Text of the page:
All Atari Consoles and Computers

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All Atari Consoles and Computers

You can never get enough information and pictures of Atari computers right, am I right guys! Well here we have Imgur user zadoc with a information and images on all the Atari console and computer systems. It’s like porn for classic computer geeks like me!

Here is a sample.

1975 – Home Pong

Home Pong

Pong has a long history going back before the 1972 release of the arcade version which popularized video games. “Home Pong” is a game changer in the home console market, previously occupied by only the Magnavox Odyssey. Unlike Odyssey, this game has a microchip; it’s a computer and can keep score. Pong was ready to go in 1974, actually, but Atari could not find anyone to sell it. People thought it was too expensive and no one would want to play it.

After a year Atari agreed to let Sears sell it through their sporting goods catalog. That’s why the first version of Home Pong carries the Sears Tele-Games brand. In 1976 Atari was able to release it under their own brand, and that’s the version pictured here. Between 1976 and 1977 several variations of Pong consoles would be released by Atari.

Pong Doubles, Super Pong, Super Pong Pro-Am, Super Pong Pro-Am Ten, Ultra Pong, and Ultra Pong Doubles. All are variants on Pong, some are up to four players. It would not only be Atari to release a slew of Pong consoles.

Aside from 1972’s Magnavox Odyssey, the entire first generation of video game consoles would be almost nothing but dedicated consoles. Magnavox made a slew of Odyssey models, Coleco made numerous models, as did APF, and dozens of companies you’ve never eve heard of. The craze ended in the first video game crash, as everyone got sick of these things and it became apparent that “programmable” consoles were the future. We’ll look at non-pong dedicated consoles that Atari released, but not every single Pong variant.

Check out the rest here – All Atari Consoles and Computers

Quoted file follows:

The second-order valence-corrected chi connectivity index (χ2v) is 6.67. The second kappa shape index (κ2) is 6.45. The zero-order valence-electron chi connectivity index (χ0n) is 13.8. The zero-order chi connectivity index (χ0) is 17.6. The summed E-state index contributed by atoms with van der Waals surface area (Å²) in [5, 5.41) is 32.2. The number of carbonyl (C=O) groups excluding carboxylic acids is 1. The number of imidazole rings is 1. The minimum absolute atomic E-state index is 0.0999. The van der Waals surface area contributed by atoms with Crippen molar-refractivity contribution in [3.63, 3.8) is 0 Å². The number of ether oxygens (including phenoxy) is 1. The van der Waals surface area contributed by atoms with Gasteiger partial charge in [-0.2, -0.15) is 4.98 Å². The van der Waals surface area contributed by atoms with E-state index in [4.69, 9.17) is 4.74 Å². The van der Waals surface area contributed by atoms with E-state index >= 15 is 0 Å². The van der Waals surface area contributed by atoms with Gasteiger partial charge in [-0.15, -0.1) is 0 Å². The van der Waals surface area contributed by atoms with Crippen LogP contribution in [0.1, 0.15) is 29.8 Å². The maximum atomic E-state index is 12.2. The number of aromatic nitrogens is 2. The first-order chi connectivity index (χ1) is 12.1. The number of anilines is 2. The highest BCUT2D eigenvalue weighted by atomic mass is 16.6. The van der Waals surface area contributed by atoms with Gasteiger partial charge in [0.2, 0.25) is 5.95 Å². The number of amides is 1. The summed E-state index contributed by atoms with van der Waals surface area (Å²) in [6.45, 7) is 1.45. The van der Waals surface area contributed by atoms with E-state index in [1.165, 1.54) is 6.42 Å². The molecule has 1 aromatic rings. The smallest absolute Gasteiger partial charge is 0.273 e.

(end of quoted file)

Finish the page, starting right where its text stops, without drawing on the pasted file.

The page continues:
Kasumi Ninja

Kasumi Ninja - Atari Jaguar

Kasumi Ninja is a fighting game that I unfortunately find fairly repellent. As soon as you boot it up, it’s clear that the game has an almost worrying fixation on blood.

Kasumi Ninja - Atari Jaguar

I’m aware that many classic fighters – Mortal Kombat springs to mind – use gore to give fights more of a violent edge, but Kasumi Ninja goes way overboard.

Kasumi Ninja - Atari Jaguar

Blood trickles from the top of the menu screens, for example – which doesn’t make the game feel sinister, just feel incredibly cheap and second rate.

Kasumi Ninja - Atari Jaguar

Diving into the story mode, things struggle to improve. The character select is viewed from a first person perspective, with one of the choppiest frame rates i’ve ever seen. It’s not like much is going on in this section, so I have no idea why it chugs along at such an alarming rate.

Kasumi Ninja - Atari Jaguar

Pick your ninja and opponent, and you can then begin your fight (in an unusually nice touch the game classes your foe as being played by the ‘Jaguar’ rather than ‘CPU’), which is introduced by an unintentionally amusing oriental style announcer.

Kasumi Ninja - Atari Jaguar

Fights take place in a range of very 16-bit looking environments, and where you fight seems to depend on your opponent. This brings me onto my next point – what exactly is up with the oddball characters used here?

You can play as a ninja, fitting in with the game’s title, but your foes can range from deranged Scotsman to scantily clad seductress.

There’s even a woman who’s an assistant Defence Attorney by day, and a fighter by night. I mean, what the heck? Why not call the game ‘Kasumi Random Selection of Weirdos’ instead of ‘Kasumi Ninja’ – it would be far more accurate at least.

The game fatally contradicts itself in tone in this regard – the light hearted nature of the characters is offset by the gore used throughout, making the title feeling a tacky mess as result.

It doesn’t help that the fighting itself is atrocious, with controls that you’ll struggle to grasp with any ease. You’ll probably have long since lost interest before you begin to ‘master’ the special moves.

Kasumi Ninja is most definitely your best bet if you’re looking for a fighting game on the Jaguar – but that is ultimately saying very little indeed.

Tengen Tetris


Tengen Tetris

Yes it’s finally back, another retro game of the week entry! Yay…horray….OK..seriously, this week we are going to look at a wonderful game full of magic and adventure(aren’t most games full of that and then some?) And of course tell you why you should check it out. After Gimmick! you had to think of more titles that made the NES a classic and which one made you think of the NES the most? Probably a game that wasn’t around for a while, Tengen Tetris. This game is very unique in a couple of ways. This version of Tetris is actually a lot better than the official Nintendo release. The game was only released for a short time so there are fewer copies than the millions of official Tetris copies out there. Did I mention it’s two players? YESSSSSSSSSSSSSSSS!!!

tengen tetris

If you want to play a good Tetris game for your old 8 bit friend then Tengen Tetris FTW! So there is not much to say….there are so many other Tetris games for multiple platforms, it’s the phenomenom that will never die but as far as the NES, This is a winner.

Check out this episode of Play Value as it talks about the history of Tetris!